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The Radio Amateur’s License Manual…


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Ad number:#680289334
Contact:Howard Walker
Phone:(540) 788-4344
City:United States



Kingston – Books 15 – IMG_7066

Illustrated; Sample Circuits; Electronic Formulas; Waveform Displays; Charts; Classes of Amateur Licenses;  Geneva Amateur Allocation Summary (These are the frequency allocations, World Wide that Amateurs may operate in)

Amateur Licensing

The operation of an amateur radio transmitting station is a privilege made available through the U.S. Government, through an agency called the Federal Communications Commission., to anyone who can qualify, regardless of age, sex or nationality.  The granting of this privilege by federal licenses is subject to the applicant’s ability to demonstrate basic radio technical and code knowledge (Note: Morse code is no longer a requirement), and familiarity with regulations governing the amateur service.  A primary purpose of licensing is to ensure the operator of the radio transmitter is sufficiently skilled that he will not, by improper adjustment of the equipment or lack of knowledge of regulations, cause interference to other services using the radio spectrum.

To own and operate an amateur radio station in the United States or possessions, it is necessary to have two licenses, both of which are issued by The Federal Communications Commission Licensing Unit at P.O. Box 1020, Gettysburg, Pa.  17325.  For the operator there is the operator license, issued after the individual has passed a code test (Note: Morse code is no longer a requirement) and a written examination (Note: Multiple choice questions) designed to test his familiarity with radio law and regulations and his knowledge of proper operation of amateur radio transmitting equipment.  This examination may be taken at any of the numerous field offices of the Commission, or in certain cases by mail, as will be explained later.  For the transmitting equipment there is the station license, which authorizes the operation of transmitting equipment at a specific location and also authorizes the operation at a specified location and also authorizes portable and mobile operation as permitted under the regulations.  Actually, the primary license is a single card form containing both the operator and station authorization. It is not necessary that you post your license in your radio room if you are the only operator, but it is required that you have it in your personal possession whenever and wherever you are operating.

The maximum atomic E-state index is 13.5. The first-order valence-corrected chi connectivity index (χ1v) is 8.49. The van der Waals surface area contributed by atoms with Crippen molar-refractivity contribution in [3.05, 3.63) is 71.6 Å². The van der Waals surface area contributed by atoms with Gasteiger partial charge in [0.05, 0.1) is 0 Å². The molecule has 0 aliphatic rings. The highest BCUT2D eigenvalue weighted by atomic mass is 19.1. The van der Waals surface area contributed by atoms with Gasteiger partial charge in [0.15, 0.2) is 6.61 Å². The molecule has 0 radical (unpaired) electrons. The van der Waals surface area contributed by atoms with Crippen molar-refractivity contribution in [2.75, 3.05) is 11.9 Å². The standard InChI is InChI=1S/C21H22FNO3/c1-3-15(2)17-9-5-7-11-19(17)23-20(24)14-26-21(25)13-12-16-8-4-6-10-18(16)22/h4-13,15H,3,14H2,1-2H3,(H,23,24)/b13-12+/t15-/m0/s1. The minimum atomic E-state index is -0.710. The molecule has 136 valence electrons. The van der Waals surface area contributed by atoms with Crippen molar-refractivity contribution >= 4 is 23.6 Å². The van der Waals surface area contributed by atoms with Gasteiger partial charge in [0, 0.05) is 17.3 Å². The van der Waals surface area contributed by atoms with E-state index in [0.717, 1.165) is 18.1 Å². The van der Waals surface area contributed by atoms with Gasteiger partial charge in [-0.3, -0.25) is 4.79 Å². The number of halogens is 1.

1. Amateur Licensing
  2. The Novice License
  3. The Technician License
  4. The General Class License
  5. The Conditional Class license – Examinations by Mail
  6. The Advanced Class License
  7. The Amateur Extra Class License
  8. The Station License
  9. International Regulations
  10. U.S. Regulations

Chart of Frequency Sub Bands


U.S. Radio Districts

Examination Schedule

Paperback  120 pages  Library of Congress Catalog Card Number: 37-8925

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